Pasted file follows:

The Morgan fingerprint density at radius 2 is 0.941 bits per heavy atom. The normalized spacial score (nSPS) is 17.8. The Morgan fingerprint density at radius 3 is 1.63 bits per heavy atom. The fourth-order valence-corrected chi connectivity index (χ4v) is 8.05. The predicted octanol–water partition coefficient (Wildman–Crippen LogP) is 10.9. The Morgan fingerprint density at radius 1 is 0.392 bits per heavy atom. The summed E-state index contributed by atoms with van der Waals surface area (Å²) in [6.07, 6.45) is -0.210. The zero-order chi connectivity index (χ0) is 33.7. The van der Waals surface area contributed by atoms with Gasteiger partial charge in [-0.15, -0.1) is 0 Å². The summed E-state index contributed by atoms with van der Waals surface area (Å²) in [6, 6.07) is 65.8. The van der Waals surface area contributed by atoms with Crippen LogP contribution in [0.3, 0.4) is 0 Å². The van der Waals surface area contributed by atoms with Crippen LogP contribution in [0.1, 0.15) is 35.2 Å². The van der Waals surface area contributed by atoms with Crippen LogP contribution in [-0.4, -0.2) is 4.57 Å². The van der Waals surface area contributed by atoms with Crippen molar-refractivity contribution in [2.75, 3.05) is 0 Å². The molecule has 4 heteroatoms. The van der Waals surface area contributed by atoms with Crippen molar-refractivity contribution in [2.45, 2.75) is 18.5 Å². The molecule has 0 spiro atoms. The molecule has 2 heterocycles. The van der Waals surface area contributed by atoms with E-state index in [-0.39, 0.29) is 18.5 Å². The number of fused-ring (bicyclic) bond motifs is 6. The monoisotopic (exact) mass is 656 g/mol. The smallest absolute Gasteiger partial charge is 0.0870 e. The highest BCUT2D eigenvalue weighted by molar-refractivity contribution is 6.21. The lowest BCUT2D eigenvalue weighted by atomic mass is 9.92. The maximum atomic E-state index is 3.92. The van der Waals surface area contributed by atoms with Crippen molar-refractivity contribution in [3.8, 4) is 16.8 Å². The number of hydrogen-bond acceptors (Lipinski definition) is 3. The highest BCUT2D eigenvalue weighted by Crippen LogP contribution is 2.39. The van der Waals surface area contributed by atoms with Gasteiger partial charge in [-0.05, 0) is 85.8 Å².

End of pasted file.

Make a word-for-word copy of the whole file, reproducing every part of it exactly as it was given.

The Morgan fingerprint density at radius 2 is 0.941 bits per heavy atom. The normalized spacial score (nSPS) is 17.8. The Morgan fingerprint density at radius 3 is 1.63 bits per heavy atom. The fourth-order valence-corrected chi connectivity index (χ4v) is 8.05. The predicted octanol–water partition coefficient (Wildman–Crippen LogP) is 10.9. The Morgan fingerprint density at radius 1 is 0.392 bits per heavy atom. The summed E-state index contributed by atoms with van der Waals surface area (Å²) in [6.07, 6.45) is -0.210. The zero-order chi connectivity index (χ0) is 33.7. The van der Waals surface area contributed by atoms with Gasteiger partial charge in [-0.15, -0.1) is 0 Å². The summed E-state index contributed by atoms with van der Waals surface area (Å²) in [6, 6.07) is 65.8. The van der Waals surface area contributed by atoms with Crippen LogP contribution in [0.3, 0.4) is 0 Å². The van der Waals surface area contributed by atoms with Crippen LogP contribution in [0.1, 0.15) is 35.2 Å². The van der Waals surface area contributed by atoms with Crippen LogP contribution in [-0.4, -0.2) is 4.57 Å². The van der Waals surface area contributed by atoms with Crippen molar-refractivity contribution in [2.75, 3.05) is 0 Å². The molecule has 4 heteroatoms. The van der Waals surface area contributed by atoms with Crippen molar-refractivity contribution in [2.45, 2.75) is 18.5 Å². The molecule has 0 spiro atoms. The molecule has 2 heterocycles. The van der Waals surface area contributed by atoms with E-state index in [-0.39, 0.29) is 18.5 Å². The number of fused-ring (bicyclic) bond motifs is 6. The monoisotopic (exact) mass is 656 g/mol. The smallest absolute Gasteiger partial charge is 0.0870 e. The highest BCUT2D eigenvalue weighted by molar-refractivity contribution is 6.21. The lowest BCUT2D eigenvalue weighted by atomic mass is 9.92. The maximum atomic E-state index is 3.92. The van der Waals surface area contributed by atoms with Crippen molar-refractivity contribution in [3.8, 4) is 16.8 Å². The number of hydrogen-bond acceptors (Lipinski definition) is 3. The highest BCUT2D eigenvalue weighted by Crippen LogP contribution is 2.39. The van der Waals surface area contributed by atoms with Gasteiger partial charge in [-0.05, 0) is 85.8 Å².